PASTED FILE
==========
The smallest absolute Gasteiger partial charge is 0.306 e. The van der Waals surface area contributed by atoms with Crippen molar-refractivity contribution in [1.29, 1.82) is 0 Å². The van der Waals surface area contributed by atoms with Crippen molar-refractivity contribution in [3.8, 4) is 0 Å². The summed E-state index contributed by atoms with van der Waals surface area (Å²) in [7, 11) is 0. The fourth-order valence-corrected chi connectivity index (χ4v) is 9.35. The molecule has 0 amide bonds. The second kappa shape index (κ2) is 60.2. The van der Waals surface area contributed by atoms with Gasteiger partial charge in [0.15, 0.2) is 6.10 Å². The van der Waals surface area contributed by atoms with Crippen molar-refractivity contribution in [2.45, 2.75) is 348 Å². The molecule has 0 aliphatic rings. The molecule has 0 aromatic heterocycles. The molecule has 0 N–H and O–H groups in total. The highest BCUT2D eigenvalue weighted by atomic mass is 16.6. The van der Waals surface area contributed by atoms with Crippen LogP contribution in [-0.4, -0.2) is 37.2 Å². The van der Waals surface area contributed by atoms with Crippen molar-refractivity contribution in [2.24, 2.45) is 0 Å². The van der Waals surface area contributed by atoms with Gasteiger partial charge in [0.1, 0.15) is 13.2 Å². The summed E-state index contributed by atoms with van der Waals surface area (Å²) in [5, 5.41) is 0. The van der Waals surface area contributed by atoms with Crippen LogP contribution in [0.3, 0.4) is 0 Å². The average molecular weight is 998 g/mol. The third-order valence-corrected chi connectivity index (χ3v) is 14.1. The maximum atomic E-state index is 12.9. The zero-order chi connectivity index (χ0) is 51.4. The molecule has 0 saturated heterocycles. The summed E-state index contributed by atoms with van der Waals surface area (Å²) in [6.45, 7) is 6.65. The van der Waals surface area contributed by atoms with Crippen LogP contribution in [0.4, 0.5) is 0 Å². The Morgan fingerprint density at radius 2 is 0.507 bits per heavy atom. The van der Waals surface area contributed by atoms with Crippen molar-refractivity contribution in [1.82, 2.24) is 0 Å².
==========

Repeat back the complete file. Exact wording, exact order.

The smallest absolute Gasteiger partial charge is 0.306 e. The van der Waals surface area contributed by atoms with Crippen molar-refractivity contribution in [1.29, 1.82) is 0 Å². The van der Waals surface area contributed by atoms with Crippen molar-refractivity contribution in [3.8, 4) is 0 Å². The summed E-state index contributed by atoms with van der Waals surface area (Å²) in [7, 11) is 0. The fourth-order valence-corrected chi connectivity index (χ4v) is 9.35. The molecule has 0 amide bonds. The second kappa shape index (κ2) is 60.2. The van der Waals surface area contributed by atoms with Gasteiger partial charge in [0.15, 0.2) is 6.10 Å². The van der Waals surface area contributed by atoms with Crippen molar-refractivity contribution in [2.45, 2.75) is 348 Å². The molecule has 0 aliphatic rings. The molecule has 0 aromatic heterocycles. The molecule has 0 N–H and O–H groups in total. The highest BCUT2D eigenvalue weighted by atomic mass is 16.6. The van der Waals surface area contributed by atoms with Crippen LogP contribution in [-0.4, -0.2) is 37.2 Å². The van der Waals surface area contributed by atoms with Crippen molar-refractivity contribution in [2.24, 2.45) is 0 Å². The van der Waals surface area contributed by atoms with Gasteiger partial charge in [0.1, 0.15) is 13.2 Å². The summed E-state index contributed by atoms with van der Waals surface area (Å²) in [5, 5.41) is 0. The van der Waals surface area contributed by atoms with Crippen LogP contribution in [0.3, 0.4) is 0 Å². The average molecular weight is 998 g/mol. The third-order valence-corrected chi connectivity index (χ3v) is 14.1. The maximum atomic E-state index is 12.9. The zero-order chi connectivity index (χ0) is 51.4. The molecule has 0 saturated heterocycles. The summed E-state index contributed by atoms with van der Waals surface area (Å²) in [6.45, 7) is 6.65. The van der Waals surface area contributed by atoms with Crippen LogP contribution in [0.4, 0.5) is 0 Å². The Morgan fingerprint density at radius 2 is 0.507 bits per heavy atom. The van der Waals surface area contributed by atoms with Crippen molar-refractivity contribution in [1.82, 2.24) is 0 Å².